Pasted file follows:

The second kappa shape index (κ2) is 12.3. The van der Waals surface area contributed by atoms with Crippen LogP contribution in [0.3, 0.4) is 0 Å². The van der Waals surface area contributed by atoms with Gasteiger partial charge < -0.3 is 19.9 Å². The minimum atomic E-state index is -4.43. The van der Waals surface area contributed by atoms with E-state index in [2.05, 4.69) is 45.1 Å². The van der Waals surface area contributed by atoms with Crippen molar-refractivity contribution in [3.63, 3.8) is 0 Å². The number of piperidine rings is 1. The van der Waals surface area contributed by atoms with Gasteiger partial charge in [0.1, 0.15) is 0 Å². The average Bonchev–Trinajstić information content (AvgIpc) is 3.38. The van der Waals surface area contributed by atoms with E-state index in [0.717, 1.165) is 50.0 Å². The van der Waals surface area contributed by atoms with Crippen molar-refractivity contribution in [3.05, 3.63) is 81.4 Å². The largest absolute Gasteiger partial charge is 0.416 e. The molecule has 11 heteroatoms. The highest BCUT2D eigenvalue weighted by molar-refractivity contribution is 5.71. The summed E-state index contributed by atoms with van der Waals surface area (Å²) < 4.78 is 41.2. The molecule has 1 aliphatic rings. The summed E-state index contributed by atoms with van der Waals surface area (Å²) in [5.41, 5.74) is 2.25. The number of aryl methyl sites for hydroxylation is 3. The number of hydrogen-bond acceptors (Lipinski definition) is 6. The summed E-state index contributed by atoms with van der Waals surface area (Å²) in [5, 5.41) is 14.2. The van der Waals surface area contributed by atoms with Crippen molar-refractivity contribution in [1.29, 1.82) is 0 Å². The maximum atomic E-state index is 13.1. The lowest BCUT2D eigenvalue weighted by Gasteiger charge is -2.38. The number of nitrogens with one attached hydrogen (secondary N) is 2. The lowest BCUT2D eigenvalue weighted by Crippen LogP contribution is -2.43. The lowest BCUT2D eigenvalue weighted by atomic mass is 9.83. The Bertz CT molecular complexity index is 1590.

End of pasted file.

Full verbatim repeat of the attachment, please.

The second kappa shape index (κ2) is 12.3. The van der Waals surface area contributed by atoms with Crippen LogP contribution in [0.3, 0.4) is 0 Å². The van der Waals surface area contributed by atoms with Gasteiger partial charge < -0.3 is 19.9 Å². The minimum atomic E-state index is -4.43. The van der Waals surface area contributed by atoms with E-state index in [2.05, 4.69) is 45.1 Å². The van der Waals surface area contributed by atoms with Crippen molar-refractivity contribution in [3.63, 3.8) is 0 Å². The number of piperidine rings is 1. The van der Waals surface area contributed by atoms with Gasteiger partial charge in [0.1, 0.15) is 0 Å². The average Bonchev–Trinajstić information content (AvgIpc) is 3.38. The van der Waals surface area contributed by atoms with E-state index in [0.717, 1.165) is 50.0 Å². The van der Waals surface area contributed by atoms with Crippen molar-refractivity contribution in [3.05, 3.63) is 81.4 Å². The largest absolute Gasteiger partial charge is 0.416 e. The molecule has 11 heteroatoms. The highest BCUT2D eigenvalue weighted by molar-refractivity contribution is 5.71. The summed E-state index contributed by atoms with van der Waals surface area (Å²) < 4.78 is 41.2. The molecule has 1 aliphatic rings. The summed E-state index contributed by atoms with van der Waals surface area (Å²) in [5.41, 5.74) is 2.25. The number of aryl methyl sites for hydroxylation is 3. The number of hydrogen-bond acceptors (Lipinski definition) is 6. The summed E-state index contributed by atoms with van der Waals surface area (Å²) in [5, 5.41) is 14.2. The van der Waals surface area contributed by atoms with Crippen molar-refractivity contribution in [1.29, 1.82) is 0 Å². The maximum atomic E-state index is 13.1. The lowest BCUT2D eigenvalue weighted by Gasteiger charge is -2.38. The number of nitrogens with one attached hydrogen (secondary N) is 2. The lowest BCUT2D eigenvalue weighted by Crippen LogP contribution is -2.43. The lowest BCUT2D eigenvalue weighted by atomic mass is 9.83. The Bertz CT molecular complexity index is 1590.